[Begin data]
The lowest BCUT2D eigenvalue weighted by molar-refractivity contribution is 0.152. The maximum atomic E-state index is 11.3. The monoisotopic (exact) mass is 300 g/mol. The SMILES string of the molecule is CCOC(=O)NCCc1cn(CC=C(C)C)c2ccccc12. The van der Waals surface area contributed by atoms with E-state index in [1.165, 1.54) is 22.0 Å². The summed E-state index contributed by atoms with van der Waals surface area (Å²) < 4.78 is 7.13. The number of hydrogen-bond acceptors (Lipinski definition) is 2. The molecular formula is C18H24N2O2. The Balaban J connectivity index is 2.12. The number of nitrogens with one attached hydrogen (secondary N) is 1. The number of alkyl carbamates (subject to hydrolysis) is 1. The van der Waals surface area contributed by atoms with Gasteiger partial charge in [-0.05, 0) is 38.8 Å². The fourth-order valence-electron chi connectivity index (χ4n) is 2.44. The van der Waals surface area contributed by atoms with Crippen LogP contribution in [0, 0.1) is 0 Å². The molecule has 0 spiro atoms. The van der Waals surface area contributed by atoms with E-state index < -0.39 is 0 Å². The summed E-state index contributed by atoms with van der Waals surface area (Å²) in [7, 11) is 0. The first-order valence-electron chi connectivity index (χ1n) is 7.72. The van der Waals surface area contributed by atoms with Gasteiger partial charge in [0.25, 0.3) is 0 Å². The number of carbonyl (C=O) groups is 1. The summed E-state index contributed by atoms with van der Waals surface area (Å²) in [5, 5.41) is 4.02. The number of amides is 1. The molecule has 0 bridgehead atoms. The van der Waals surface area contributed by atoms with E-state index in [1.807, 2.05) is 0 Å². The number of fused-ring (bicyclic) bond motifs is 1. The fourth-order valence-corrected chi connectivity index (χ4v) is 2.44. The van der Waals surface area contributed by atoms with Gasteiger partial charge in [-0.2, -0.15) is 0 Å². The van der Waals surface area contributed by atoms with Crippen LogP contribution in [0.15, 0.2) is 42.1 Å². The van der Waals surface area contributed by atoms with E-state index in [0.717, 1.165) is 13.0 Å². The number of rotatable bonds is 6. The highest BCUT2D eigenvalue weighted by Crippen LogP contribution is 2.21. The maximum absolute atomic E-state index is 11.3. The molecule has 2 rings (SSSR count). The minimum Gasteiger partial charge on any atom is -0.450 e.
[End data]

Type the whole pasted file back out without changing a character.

The lowest BCUT2D eigenvalue weighted by molar-refractivity contribution is 0.152. The maximum atomic E-state index is 11.3. The monoisotopic (exact) mass is 300 g/mol. The SMILES string of the molecule is CCOC(=O)NCCc1cn(CC=C(C)C)c2ccccc12. The van der Waals surface area contributed by atoms with E-state index in [1.165, 1.54) is 22.0 Å². The summed E-state index contributed by atoms with van der Waals surface area (Å²) < 4.78 is 7.13. The number of hydrogen-bond acceptors (Lipinski definition) is 2. The molecular formula is C18H24N2O2. The Balaban J connectivity index is 2.12. The number of nitrogens with one attached hydrogen (secondary N) is 1. The number of alkyl carbamates (subject to hydrolysis) is 1. The van der Waals surface area contributed by atoms with Gasteiger partial charge in [-0.05, 0) is 38.8 Å². The fourth-order valence-electron chi connectivity index (χ4n) is 2.44. The van der Waals surface area contributed by atoms with Crippen LogP contribution in [0, 0.1) is 0 Å². The molecule has 0 spiro atoms. The van der Waals surface area contributed by atoms with E-state index < -0.39 is 0 Å². The summed E-state index contributed by atoms with van der Waals surface area (Å²) in [7, 11) is 0. The first-order valence-electron chi connectivity index (χ1n) is 7.72. The van der Waals surface area contributed by atoms with Gasteiger partial charge in [0.25, 0.3) is 0 Å². The number of carbonyl (C=O) groups is 1. The summed E-state index contributed by atoms with van der Waals surface area (Å²) in [5, 5.41) is 4.02. The number of amides is 1. The molecule has 0 bridgehead atoms. The van der Waals surface area contributed by atoms with E-state index in [1.807, 2.05) is 0 Å². The number of fused-ring (bicyclic) bond motifs is 1. The fourth-order valence-corrected chi connectivity index (χ4v) is 2.44. The van der Waals surface area contributed by atoms with Gasteiger partial charge in [-0.2, -0.15) is 0 Å². The van der Waals surface area contributed by atoms with Crippen LogP contribution in [0.15, 0.2) is 42.1 Å². The van der Waals surface area contributed by atoms with E-state index in [0.717, 1.165) is 13.0 Å². The number of rotatable bonds is 6. The highest BCUT2D eigenvalue weighted by Crippen LogP contribution is 2.21. The maximum absolute atomic E-state index is 11.3. The molecule has 2 rings (SSSR count). The minimum Gasteiger partial charge on any atom is -0.450 e.